Biodegradable crib to protect babies from malaria

A kokono crib which is made out from biodegradable materials and is produced and distributed locally. PHOTO/ BETTY NDAGIRE

What you need to know:

Designed in Italy and made in Uganda, the cradle has been been co-created together with end-users and protects babies from 0 to 12 months (in night and day-time) from animal attacks, co-sleeping practices (causing suffocation) and accidental hits in off-grid areas

Malaria is the leading cause of death among under five-year old children in Uganda according to the World Health Organisation 2011 report, and is responsible for 20 per cent of infant deaths.The only tool to limit malaria is the use of mosquito net, which reduces its spread up to 63 per cent.

For this reason, innovators have manufactured the first biodegradable crib dubbed Kokono. It is covered with mosquito net, washable and frugal, so as to be financially accessible to low income communities in need of safe space for babies during night and day.

In Uganda, mosquito nets are mainly used by adults and only indirectly used by infants through the practice of bed sharing, often causing baby suffocation and crushing.

Dr Lucia Dal Negro, the founder and director of  the  Kokono baby crib, says if it is scaled, it will increase local employment, engage women distributors and most  curb infant mortality rates by providing a safe space for babies living in need, both in rural and poor urban areas of Sub-Saharan Africa, precisely Uganda.

Where the health census revealed that 13 percent of households have mosquito nets and only 8 percent of the children under five years use one.

Designed in Italy and made in Uganda, the cradle has been been co-created together with end-users and protects babies from 0 to 12 months (in night and day-time) from animal attacks, co-sleeping practices (causing suffocation) and accidental hits in off-grid areas.

“It is made out from biodegradable materials and is produced and distributed locally, thanks to a network of women selling it to poor communities and refugees. It has been patented to prevent fake items and reduce infant death rates in vulnerable communities,” Dr Dal Negro says.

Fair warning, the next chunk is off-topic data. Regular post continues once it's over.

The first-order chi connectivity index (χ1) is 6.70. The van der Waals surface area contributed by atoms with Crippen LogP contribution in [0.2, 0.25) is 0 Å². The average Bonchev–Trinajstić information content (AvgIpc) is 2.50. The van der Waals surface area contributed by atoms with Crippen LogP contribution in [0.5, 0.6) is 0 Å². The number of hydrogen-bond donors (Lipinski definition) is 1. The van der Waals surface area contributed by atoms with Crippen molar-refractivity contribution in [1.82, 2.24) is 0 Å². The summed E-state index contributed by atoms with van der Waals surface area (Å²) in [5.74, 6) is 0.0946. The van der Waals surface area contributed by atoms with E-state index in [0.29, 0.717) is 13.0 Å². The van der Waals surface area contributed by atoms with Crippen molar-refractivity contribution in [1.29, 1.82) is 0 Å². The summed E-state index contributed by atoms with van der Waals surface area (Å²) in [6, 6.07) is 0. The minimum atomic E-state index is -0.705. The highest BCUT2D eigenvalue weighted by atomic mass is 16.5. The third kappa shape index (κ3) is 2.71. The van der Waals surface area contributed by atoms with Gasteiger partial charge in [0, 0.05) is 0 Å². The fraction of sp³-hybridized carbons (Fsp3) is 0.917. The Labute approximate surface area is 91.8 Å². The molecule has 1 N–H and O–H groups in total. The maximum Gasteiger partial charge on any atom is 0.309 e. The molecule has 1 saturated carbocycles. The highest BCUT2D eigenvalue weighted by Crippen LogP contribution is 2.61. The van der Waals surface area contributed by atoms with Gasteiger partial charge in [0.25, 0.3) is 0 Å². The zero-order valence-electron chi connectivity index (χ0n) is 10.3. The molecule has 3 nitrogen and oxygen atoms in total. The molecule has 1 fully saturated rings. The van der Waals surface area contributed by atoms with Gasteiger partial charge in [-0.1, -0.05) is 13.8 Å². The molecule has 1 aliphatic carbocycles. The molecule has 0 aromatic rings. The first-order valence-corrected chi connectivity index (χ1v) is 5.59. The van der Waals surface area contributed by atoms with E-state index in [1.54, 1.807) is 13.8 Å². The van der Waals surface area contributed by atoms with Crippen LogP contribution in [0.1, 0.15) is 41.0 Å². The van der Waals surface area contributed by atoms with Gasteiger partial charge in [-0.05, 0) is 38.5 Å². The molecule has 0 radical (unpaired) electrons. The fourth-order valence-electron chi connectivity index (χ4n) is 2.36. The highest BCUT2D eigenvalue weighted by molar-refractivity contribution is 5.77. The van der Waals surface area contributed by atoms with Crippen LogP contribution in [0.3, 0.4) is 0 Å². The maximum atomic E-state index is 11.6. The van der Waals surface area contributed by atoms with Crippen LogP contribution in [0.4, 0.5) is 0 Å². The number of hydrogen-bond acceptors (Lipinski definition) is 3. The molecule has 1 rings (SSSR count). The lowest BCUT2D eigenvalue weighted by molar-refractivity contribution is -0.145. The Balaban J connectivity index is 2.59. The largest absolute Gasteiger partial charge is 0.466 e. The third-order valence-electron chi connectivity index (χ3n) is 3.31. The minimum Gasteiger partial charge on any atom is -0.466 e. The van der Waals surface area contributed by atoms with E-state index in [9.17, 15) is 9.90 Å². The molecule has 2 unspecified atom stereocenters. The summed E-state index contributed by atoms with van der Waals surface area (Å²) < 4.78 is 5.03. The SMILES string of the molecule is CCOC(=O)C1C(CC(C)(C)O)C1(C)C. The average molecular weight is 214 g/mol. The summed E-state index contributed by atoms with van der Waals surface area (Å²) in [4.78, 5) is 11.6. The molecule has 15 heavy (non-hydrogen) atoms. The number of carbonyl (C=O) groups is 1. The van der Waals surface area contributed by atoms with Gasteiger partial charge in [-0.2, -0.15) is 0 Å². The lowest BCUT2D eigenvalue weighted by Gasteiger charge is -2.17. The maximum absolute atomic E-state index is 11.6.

She explains that it is a cradle born from the desire not to have to choose between reducing pollution or saving lives, but to prioritise both. They wanted to tackle these by generating a product that is sustainable and socially impactful and that is how the baby crib came to her mind.

Dr Dal Negro says Kokono crib was born to prove that it is possible to do ethical business in Africa with Africa, without necessarily relying on emergency aid, which at times creates dependency, or massive investments, which often destroy the environment.

“Kokono crib is a product that includes a polymer master batch that enhances the end-of-life biodegradability of plastic and maintains the same properties as regular plastic: the shelf life, appearance, recyclability, clarity, and strength. Kokono was done after we run different focus groups in Fort Portal, Hoima, Gulu and Kampala by engaging different local groups more than 200 people and we asked them, how they would like this crib to be. They gave us a lot of feedback on the usages,materials and the shape. We collected everything to produce this product,” she explains.

However, once the product is discarded into a landfill or ends up in the ocean or under soil, the naturally occurring microbes in those environments utilise the plastic as a food and energy source, accelerating the bio degradation process.

What used to take thousands of years, now takes only a few years as microbes consume the entire product.

The only thing that remains are the same byproducts as humus, water, Carbondioxide and Methane that can be captured to produce clean energy.

Dr Dal Negro also notes that the cribs business model is inclusive. They designed different ways to distribute the cribs, either business-to-business or business to consumer.

They will rely on partners to engage their beneficiaries as distributors and to include Kokono cribs within their grants. They have partnerships with Ugandan distributors a side being sold online.

But there are many things that have “Just think of the pandemic, Kokono was supposed to be distributed in March 2020 when in Italy closed everything. We are currently paying a tax on Kokono’s plastic shell that affects each piece by almost a dollar, despite ours being a green material. We are currently paying VAT as if we were selling hairbrushes instead of a protective product for babies,” she says.

Mr John Mutebe, the programme manager, Federation of Small and Medium Enterprises (FSME), says they decided to first test the product in Uganda, as they want to see maternal health improved in this ecosystem and also realised that it is environmentally friendly and can also create jobs.

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